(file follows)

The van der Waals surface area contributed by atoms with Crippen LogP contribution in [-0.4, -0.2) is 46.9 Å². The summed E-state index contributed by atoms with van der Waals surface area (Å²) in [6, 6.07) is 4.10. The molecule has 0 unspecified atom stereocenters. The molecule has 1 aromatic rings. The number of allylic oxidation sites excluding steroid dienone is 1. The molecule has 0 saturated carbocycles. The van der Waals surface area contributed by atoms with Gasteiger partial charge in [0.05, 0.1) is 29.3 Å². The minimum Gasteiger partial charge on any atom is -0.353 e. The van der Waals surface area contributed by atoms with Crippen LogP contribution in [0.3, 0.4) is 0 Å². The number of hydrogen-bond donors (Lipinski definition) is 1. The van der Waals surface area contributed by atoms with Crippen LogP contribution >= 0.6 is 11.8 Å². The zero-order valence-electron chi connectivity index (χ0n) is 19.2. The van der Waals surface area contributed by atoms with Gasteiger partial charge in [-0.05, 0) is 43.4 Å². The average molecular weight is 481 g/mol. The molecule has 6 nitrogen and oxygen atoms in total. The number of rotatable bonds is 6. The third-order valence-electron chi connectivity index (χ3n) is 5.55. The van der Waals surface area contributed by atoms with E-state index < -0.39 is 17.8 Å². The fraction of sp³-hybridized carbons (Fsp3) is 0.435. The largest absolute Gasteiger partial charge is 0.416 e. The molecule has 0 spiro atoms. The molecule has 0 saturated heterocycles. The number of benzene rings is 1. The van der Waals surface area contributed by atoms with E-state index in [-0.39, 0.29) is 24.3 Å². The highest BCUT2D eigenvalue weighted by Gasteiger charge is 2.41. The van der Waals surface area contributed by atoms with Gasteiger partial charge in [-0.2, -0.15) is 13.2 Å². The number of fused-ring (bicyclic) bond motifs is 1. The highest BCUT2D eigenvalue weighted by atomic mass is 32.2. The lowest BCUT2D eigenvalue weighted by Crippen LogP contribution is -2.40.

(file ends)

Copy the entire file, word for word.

The van der Waals surface area contributed by atoms with Crippen LogP contribution in [-0.4, -0.2) is 46.9 Å². The summed E-state index contributed by atoms with van der Waals surface area (Å²) in [6, 6.07) is 4.10. The molecule has 0 unspecified atom stereocenters. The molecule has 1 aromatic rings. The number of allylic oxidation sites excluding steroid dienone is 1. The molecule has 0 saturated carbocycles. The van der Waals surface area contributed by atoms with Gasteiger partial charge in [0.05, 0.1) is 29.3 Å². The minimum Gasteiger partial charge on any atom is -0.353 e. The van der Waals surface area contributed by atoms with Crippen LogP contribution in [0.3, 0.4) is 0 Å². The number of hydrogen-bond donors (Lipinski definition) is 1. The van der Waals surface area contributed by atoms with Crippen LogP contribution >= 0.6 is 11.8 Å². The zero-order valence-electron chi connectivity index (χ0n) is 19.2. The van der Waals surface area contributed by atoms with Gasteiger partial charge in [-0.05, 0) is 43.4 Å². The average molecular weight is 481 g/mol. The molecule has 6 nitrogen and oxygen atoms in total. The number of rotatable bonds is 6. The third-order valence-electron chi connectivity index (χ3n) is 5.55. The van der Waals surface area contributed by atoms with E-state index < -0.39 is 17.8 Å². The fraction of sp³-hybridized carbons (Fsp3) is 0.435. The largest absolute Gasteiger partial charge is 0.416 e. The molecule has 0 spiro atoms. The molecule has 0 saturated heterocycles. The number of benzene rings is 1. The van der Waals surface area contributed by atoms with E-state index in [-0.39, 0.29) is 24.3 Å². The highest BCUT2D eigenvalue weighted by Gasteiger charge is 2.41. The van der Waals surface area contributed by atoms with Gasteiger partial charge in [-0.2, -0.15) is 13.2 Å². The number of fused-ring (bicyclic) bond motifs is 1. The highest BCUT2D eigenvalue weighted by atomic mass is 32.2. The lowest BCUT2D eigenvalue weighted by Crippen LogP contribution is -2.40.